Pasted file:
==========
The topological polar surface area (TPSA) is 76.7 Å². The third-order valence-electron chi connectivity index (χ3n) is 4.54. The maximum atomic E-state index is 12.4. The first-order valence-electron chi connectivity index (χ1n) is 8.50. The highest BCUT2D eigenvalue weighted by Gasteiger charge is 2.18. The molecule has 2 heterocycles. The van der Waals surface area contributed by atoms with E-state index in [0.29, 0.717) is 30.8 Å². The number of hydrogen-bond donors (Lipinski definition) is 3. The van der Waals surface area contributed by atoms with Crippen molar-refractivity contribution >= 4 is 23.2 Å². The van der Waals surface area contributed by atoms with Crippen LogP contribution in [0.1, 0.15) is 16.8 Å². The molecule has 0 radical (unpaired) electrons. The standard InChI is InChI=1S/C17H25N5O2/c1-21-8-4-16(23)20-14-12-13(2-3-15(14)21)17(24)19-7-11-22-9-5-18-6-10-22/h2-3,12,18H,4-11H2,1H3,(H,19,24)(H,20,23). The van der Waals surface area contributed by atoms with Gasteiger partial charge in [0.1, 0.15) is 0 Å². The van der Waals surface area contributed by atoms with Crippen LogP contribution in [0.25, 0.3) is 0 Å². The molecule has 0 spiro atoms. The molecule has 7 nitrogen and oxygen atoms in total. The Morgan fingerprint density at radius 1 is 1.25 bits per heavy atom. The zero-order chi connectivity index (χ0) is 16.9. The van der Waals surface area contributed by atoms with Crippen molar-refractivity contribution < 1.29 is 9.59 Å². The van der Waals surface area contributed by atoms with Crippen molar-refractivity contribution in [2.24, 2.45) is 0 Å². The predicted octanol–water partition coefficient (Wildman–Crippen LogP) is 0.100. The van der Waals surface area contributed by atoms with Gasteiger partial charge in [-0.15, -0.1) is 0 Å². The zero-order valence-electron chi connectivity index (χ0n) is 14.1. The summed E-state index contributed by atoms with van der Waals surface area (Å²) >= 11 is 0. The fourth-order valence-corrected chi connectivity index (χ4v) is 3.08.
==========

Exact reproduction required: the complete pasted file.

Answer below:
The topological polar surface area (TPSA) is 76.7 Å². The third-order valence-electron chi connectivity index (χ3n) is 4.54. The maximum atomic E-state index is 12.4. The first-order valence-electron chi connectivity index (χ1n) is 8.50. The highest BCUT2D eigenvalue weighted by Gasteiger charge is 2.18. The molecule has 2 heterocycles. The van der Waals surface area contributed by atoms with E-state index in [0.29, 0.717) is 30.8 Å². The number of hydrogen-bond donors (Lipinski definition) is 3. The van der Waals surface area contributed by atoms with Crippen molar-refractivity contribution >= 4 is 23.2 Å². The van der Waals surface area contributed by atoms with Crippen LogP contribution in [0.1, 0.15) is 16.8 Å². The molecule has 0 radical (unpaired) electrons. The standard InChI is InChI=1S/C17H25N5O2/c1-21-8-4-16(23)20-14-12-13(2-3-15(14)21)17(24)19-7-11-22-9-5-18-6-10-22/h2-3,12,18H,4-11H2,1H3,(H,19,24)(H,20,23). The van der Waals surface area contributed by atoms with Gasteiger partial charge in [0.1, 0.15) is 0 Å². The van der Waals surface area contributed by atoms with Crippen LogP contribution in [0.25, 0.3) is 0 Å². The molecule has 0 spiro atoms. The molecule has 7 nitrogen and oxygen atoms in total. The Morgan fingerprint density at radius 1 is 1.25 bits per heavy atom. The zero-order chi connectivity index (χ0) is 16.9. The van der Waals surface area contributed by atoms with Crippen molar-refractivity contribution < 1.29 is 9.59 Å². The van der Waals surface area contributed by atoms with Crippen molar-refractivity contribution in [2.24, 2.45) is 0 Å². The predicted octanol–water partition coefficient (Wildman–Crippen LogP) is 0.100. The van der Waals surface area contributed by atoms with Gasteiger partial charge in [-0.15, -0.1) is 0 Å². The zero-order valence-electron chi connectivity index (χ0n) is 14.1. The summed E-state index contributed by atoms with van der Waals surface area (Å²) >= 11 is 0. The fourth-order valence-corrected chi connectivity index (χ4v) is 3.08.